Green-Built Community Turning the Tide in Atlanta
In at least one Atlanta community, fire officials have acquiesced to the growing popularity of narrowing local streets so that pedestrians don’t have to worry about cars tearing through their neighborhood, Pam Sessions, president of Hedgewood Properties in Atlanta, told NAHB’s Green Building Conference, which was held in that city last week.
Streets in Vickery, Hedgewood’s 214-acre master planned community in Forsyth County north of the city, are only 9-1/2 feet wide leading up to the houses themselves and 19 feet wide for two-way traffic.
Fire chiefs have argued for years and years in favor of needlessly wide streets to accommodate fire engines, but Sessions said that her development’s system of alternate roads and mountable curbs ensures that emergency vehicles aren’t hindered. Officials may not be overjoyed by narrow streets, she said, but they are starting to accept them because they are clearly something that the home-buying public favors.
Following in the footsteps of traditional town planner Andres Duany, Vickery has put the emphasis on creating a sense of place, said Sessions, in a mixed-use community that follows the rules of classical architecture, showcases authentic materials and quality craftsmanship and achieves harmony with the natural environment.
More than a third of Vickery is being set aside as green space or parks, Sessions said, and tree preservation is an integral part of the community’s design. Retaining walls have been used to save some trees on individual lots and the home builder conducts a tree rescue operation that allows trees to be transplanted. Aside from opportunities to develop parks and interconnected walkways, trees impart “a more established look for the neighborhood,” she said, although, regrettably, “some jurisdictions don’t allow trees to be put on the streets.”
While smaller lots are one of the trade-offs for living in communities like Vickery, privacy is not something people are willing to give up. Vickery residents have private gardens and outside rooms, and the landscaping minimizes sod and uses native plants to reduce maintenance and conserve water.
Water conservation, along with traffic woes, is one of the top concerns shaping Atlanta’s future, Sessions said. The city is relying upon the Chattahoochee River for 98% of its water supply and is already consuming water at an unsustainable rate.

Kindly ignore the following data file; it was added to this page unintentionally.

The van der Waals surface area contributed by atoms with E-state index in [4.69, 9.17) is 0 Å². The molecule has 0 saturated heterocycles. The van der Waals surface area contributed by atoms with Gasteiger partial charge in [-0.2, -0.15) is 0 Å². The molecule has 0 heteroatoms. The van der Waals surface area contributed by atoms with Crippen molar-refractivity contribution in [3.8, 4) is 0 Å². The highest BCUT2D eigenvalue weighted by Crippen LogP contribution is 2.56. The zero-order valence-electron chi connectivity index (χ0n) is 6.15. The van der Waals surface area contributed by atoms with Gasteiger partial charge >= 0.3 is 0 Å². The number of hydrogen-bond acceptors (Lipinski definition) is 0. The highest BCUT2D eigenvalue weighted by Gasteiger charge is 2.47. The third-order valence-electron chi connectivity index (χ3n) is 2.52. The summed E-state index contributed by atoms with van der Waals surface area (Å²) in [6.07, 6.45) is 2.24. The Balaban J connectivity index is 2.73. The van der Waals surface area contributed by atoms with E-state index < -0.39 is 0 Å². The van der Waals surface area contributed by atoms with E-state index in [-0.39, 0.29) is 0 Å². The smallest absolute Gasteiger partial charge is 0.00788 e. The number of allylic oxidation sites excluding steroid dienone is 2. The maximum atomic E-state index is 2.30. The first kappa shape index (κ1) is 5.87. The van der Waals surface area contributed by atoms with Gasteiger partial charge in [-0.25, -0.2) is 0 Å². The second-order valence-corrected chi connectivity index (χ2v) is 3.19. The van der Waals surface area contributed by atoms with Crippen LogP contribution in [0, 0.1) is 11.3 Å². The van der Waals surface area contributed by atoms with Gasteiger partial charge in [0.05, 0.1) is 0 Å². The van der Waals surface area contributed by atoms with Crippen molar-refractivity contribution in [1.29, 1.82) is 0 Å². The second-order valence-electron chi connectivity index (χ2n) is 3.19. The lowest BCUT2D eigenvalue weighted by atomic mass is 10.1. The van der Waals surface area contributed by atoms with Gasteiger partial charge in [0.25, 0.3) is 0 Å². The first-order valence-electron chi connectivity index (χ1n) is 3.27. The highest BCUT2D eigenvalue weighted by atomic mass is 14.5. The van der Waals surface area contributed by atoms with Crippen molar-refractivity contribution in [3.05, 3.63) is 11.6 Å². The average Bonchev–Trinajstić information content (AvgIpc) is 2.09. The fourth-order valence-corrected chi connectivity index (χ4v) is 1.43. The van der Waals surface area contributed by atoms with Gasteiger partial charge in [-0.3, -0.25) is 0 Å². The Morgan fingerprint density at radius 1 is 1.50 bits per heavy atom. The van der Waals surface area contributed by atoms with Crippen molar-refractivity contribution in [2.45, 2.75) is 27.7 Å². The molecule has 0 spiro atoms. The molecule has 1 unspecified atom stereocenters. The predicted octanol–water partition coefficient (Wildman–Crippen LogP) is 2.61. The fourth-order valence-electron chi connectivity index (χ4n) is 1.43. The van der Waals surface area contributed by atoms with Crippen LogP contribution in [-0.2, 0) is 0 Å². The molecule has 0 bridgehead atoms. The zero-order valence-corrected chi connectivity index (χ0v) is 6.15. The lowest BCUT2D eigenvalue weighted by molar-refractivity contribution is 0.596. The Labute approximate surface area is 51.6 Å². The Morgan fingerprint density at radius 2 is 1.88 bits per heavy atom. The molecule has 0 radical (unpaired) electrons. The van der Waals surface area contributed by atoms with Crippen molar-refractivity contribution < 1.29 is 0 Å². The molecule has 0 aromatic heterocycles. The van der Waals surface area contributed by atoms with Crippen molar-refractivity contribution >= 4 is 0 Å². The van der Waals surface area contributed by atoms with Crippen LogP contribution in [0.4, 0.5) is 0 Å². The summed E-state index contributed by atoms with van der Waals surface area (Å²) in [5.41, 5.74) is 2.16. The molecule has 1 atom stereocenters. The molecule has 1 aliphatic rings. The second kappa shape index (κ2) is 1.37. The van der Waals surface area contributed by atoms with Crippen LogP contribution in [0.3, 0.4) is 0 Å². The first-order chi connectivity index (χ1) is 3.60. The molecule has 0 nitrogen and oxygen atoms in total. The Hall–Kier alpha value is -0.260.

To reduce its contribution to the local landfill, Hedgewood grinds organic and construction waste on site, Sessions said, and the materials are used for erosion control and mulch. The cost is neutral and tipping fees aren’t high enough in the area to produce any savings.
Since discovering the benefits of integrated design and whole system thinking in home building, Sessions says that her company builds nothing but green homes. “I couldn’t see asking our home buyers, ‘do you want a better home or not,’” so top-quality is all that is being offered.
Hedgewood is a leading participant in EarthCraft House, a voluntary, environmentally friendly building program of the Greater Altanta Home Builders Association that was created with the Southface Energy Institute. As part of receiving that certification, Sessions said that blower door pressure and duct leak tests are performed on every home she builds, providing her buyers with an additional measure of quality assurance.
Like other green building proponents, Sessions builds tight homes with correct ventilation systems and pursues other techniques as well to ensure that living in them is more energy-efficient, healthier and more comfortable. Contributing to marketing efforts was one resident who contacted the builder to report that moving into a new green-built home had resulted in a dramatic improvement in the health of her young asthmatic daughter.
“The market really is leading to sustainable practices if you track the trends of where people are going,” said Sessions, but initial efforts to get the zoning to build Vickery were “very challenging,” taking nine months, a relatively lengthy period for the Atlanta area.
“We met with group after group” in order to overcome public opposition to Vickery, she said. Sessions asked the community to allow her to build just one home to show what was being planned and that opportunity has opened up new opportunities everywhere.
Apparently, those initial efforts were fairly convincing. A staunch Vickery opponent “just bought a house in the neighborhood,” she said.